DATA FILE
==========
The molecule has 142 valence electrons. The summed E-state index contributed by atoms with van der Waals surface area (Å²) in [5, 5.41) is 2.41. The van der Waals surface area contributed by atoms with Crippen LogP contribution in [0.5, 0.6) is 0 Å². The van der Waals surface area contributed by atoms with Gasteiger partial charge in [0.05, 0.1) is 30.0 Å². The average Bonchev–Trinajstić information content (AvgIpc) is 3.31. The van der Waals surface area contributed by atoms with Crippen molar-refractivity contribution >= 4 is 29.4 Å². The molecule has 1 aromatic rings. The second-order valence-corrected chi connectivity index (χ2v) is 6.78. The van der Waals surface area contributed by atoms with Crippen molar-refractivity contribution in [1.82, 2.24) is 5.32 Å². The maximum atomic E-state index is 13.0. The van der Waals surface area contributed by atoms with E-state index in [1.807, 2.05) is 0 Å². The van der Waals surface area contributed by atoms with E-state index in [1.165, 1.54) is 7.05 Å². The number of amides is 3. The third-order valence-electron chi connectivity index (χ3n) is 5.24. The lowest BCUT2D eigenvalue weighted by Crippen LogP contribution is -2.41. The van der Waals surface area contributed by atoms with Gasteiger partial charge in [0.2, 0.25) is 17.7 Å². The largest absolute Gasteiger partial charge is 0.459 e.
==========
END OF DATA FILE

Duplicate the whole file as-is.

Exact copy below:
The molecule has 142 valence electrons. The summed E-state index contributed by atoms with van der Waals surface area (Å²) in [5, 5.41) is 2.41. The van der Waals surface area contributed by atoms with Crippen LogP contribution in [0.5, 0.6) is 0 Å². The van der Waals surface area contributed by atoms with Gasteiger partial charge in [0.05, 0.1) is 30.0 Å². The average Bonchev–Trinajstić information content (AvgIpc) is 3.31. The van der Waals surface area contributed by atoms with Crippen molar-refractivity contribution >= 4 is 29.4 Å². The molecule has 1 aromatic rings. The second-order valence-corrected chi connectivity index (χ2v) is 6.78. The van der Waals surface area contributed by atoms with Crippen molar-refractivity contribution in [1.82, 2.24) is 5.32 Å². The maximum atomic E-state index is 13.0. The van der Waals surface area contributed by atoms with E-state index in [1.807, 2.05) is 0 Å². The van der Waals surface area contributed by atoms with E-state index in [1.165, 1.54) is 7.05 Å². The number of amides is 3. The third-order valence-electron chi connectivity index (χ3n) is 5.24. The lowest BCUT2D eigenvalue weighted by Crippen LogP contribution is -2.41. The van der Waals surface area contributed by atoms with Gasteiger partial charge in [0.2, 0.25) is 17.7 Å². The largest absolute Gasteiger partial charge is 0.459 e.